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Safe travels: Billings couple navigates COVID challenges during vacation

Posted at 3:56 PM, Feb 23, 2021
and last updated 2021-02-23 20:46:02-05

Traditional spring break is just around the corner, and you or someone you know may be making plans to get away.

But right now, in the midst of a pandemic, people are not likely to advertise their plane ticket purchase.

But we know families are traveling, so why not do it as safely as possible, and know what’s in store and what’s at stake?

It took Billings couple Rita Bishop and her husband Dean three tries to reach their favorite destination.

“We tried to go last August, but the borders to Belize hadn’t opened up yet. The second time was in November. We tried to come down and my husband ended up getting COVID so we had to cancel that trip, so we considered this, hopefully be in third time's the charm,” said Rita over a Zoom call a few days in.

And yes, it was. The Bishops left below zero temperatures in Montana and have been donning shorts and sunblock ever since.

“It's awesome. It's been super nice since we've been down here. A little windy but hey, I will take 80 degrees any day over zero,” said Rita.

The Bishops are not your average travelers. Rita works at Billings Clinic, so she’s been vaccinated, and as she mentioned, her husband has already recovered from Covid-19. They also own the condo they’re staying in.

But despite this, the Centers for Disease Control and Prevention recommends not traveling right now.

“If people make a different choice, they need to understand the risks that they're taking,” said Nancy Iverson, the director of patient safety and infection control at the clinic. “They need to be prepared (for) what they would do if one of their family members or they get sick.”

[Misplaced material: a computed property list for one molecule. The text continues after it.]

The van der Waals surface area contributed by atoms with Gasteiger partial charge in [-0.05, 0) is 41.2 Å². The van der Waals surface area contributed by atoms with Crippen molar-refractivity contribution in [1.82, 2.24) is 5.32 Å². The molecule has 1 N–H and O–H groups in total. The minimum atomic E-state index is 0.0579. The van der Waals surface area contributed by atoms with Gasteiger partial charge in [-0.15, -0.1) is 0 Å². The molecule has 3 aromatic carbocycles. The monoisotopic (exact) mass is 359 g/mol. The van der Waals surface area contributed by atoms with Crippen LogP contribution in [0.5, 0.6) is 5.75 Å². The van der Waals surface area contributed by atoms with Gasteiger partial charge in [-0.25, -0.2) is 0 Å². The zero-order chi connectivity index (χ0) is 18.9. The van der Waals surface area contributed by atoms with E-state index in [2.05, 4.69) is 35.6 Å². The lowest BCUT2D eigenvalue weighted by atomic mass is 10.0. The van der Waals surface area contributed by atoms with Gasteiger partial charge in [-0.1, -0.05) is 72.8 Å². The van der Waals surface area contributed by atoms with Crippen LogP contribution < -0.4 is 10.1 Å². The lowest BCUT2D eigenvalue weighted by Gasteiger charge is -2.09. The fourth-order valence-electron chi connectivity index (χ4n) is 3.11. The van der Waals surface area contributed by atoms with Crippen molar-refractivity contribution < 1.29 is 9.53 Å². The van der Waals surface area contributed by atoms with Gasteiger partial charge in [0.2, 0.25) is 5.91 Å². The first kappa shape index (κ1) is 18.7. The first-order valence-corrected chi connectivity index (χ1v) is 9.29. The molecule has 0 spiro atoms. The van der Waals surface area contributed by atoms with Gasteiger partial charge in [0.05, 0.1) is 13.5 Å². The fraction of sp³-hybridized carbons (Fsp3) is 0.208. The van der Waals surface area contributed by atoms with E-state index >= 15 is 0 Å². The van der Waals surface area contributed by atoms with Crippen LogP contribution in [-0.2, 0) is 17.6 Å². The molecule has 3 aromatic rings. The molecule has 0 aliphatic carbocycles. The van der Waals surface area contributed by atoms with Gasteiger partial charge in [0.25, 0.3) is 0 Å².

Iverson said when people have asked her opinion, she recommends delaying travel, but she also understands the lure.

She said children are getting married and grandchildren are being born, but “you just need to understand your risk and how to minimize and reduce your risk.”

The Bishops took the extra steps to prepare before takeoff.

“We had to go get tested because we had to have a negative COVID test within 72 hours of entering the border,” she said. The two of them will also need to test negative again before they enter the U.S. this week.

The Bishops also suggest doing your due diligence well in advance. They downloaded a mandated app before leaving Montana and answered a slew of questions to make sure they would be allowed to enter the country. Each day, they need to check in on that app to let the country know how they are feeling.

They also studied the do’s and don’ts of their destination and learned Belize is strict on its rules and regulations.

Since landing, they’ve learned of different groups of travelers fined for not wearing masks.

“It's about 500 bucks that they're fined,” said Rita. “So it's very much enforced down here. Just know the rules and be smart.”

Rita and Dean said they each had their own row on the plane from Billings to Denver, but that’s not always the case.

Iverson suggests you wipe all the surfaces that you would touch, do not take your mask off, and wear approved eyewear.

“Something that has an EPA registration number on it. Because then you want to make sure it has a claim for emerging pathogens, and it will kill the SARS Covid virus,” she said.

She says approved eyewear protects your mucus membranes. It gives you sight coverage and covers above your eyebrows and is marked with a Z87.

Before you fly anywhere, besides approved eyewear, Iverson suggests you study the CDC guidelines, learn how to wash your hands correctly, do not touch your face, have disinfectant wipes and extra hand sanitizer, at least 60% alcohol within reach, and pack extra masks and learn how to properly fit them.

Iverson also says keep a true six-foot distance, and keep your interactions brief with anyone outside your household, “You have to assume everyone around you is positive.”

So as the Bishops soak in the sun, they know they are not completely in the clear. They do need to test negative to enter back into the U.S., but that doesn’t seem to be the biggest concern for Rita today.

“If for some reason, we end up testing positive… we'll be stuck down there and quarantining for an additional two weeks, which would not be horrible, but it would put a little bit of a burden on work," she said.